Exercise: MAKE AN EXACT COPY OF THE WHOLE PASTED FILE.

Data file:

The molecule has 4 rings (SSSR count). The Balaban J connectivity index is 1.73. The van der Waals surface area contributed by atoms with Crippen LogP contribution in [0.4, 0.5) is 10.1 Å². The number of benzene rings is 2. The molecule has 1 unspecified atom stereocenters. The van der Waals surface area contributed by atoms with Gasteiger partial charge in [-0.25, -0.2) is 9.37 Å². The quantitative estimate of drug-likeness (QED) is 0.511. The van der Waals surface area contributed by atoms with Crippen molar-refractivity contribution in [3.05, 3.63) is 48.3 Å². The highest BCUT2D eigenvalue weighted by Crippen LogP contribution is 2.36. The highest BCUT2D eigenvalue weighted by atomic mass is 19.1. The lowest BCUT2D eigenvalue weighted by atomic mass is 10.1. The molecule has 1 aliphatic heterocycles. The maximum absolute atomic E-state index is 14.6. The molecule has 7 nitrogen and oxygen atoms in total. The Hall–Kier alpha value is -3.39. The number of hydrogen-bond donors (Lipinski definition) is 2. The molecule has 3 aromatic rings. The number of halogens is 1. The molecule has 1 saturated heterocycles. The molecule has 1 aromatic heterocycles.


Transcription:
The molecule has 4 rings (SSSR count). The Balaban J connectivity index is 1.73. The van der Waals surface area contributed by atoms with Crippen LogP contribution in [0.4, 0.5) is 10.1 Å². The number of benzene rings is 2. The molecule has 1 unspecified atom stereocenters. The van der Waals surface area contributed by atoms with Gasteiger partial charge in [-0.25, -0.2) is 9.37 Å². The quantitative estimate of drug-likeness (QED) is 0.511. The van der Waals surface area contributed by atoms with Crippen molar-refractivity contribution in [3.05, 3.63) is 48.3 Å². The highest BCUT2D eigenvalue weighted by Crippen LogP contribution is 2.36. The highest BCUT2D eigenvalue weighted by atomic mass is 19.1. The lowest BCUT2D eigenvalue weighted by atomic mass is 10.1. The molecule has 1 aliphatic heterocycles. The maximum absolute atomic E-state index is 14.6. The molecule has 7 nitrogen and oxygen atoms in total. The Hall–Kier alpha value is -3.39. The number of hydrogen-bond donors (Lipinski definition) is 2. The molecule has 3 aromatic rings. The number of halogens is 1. The molecule has 1 saturated heterocycles. The molecule has 1 aromatic heterocycles.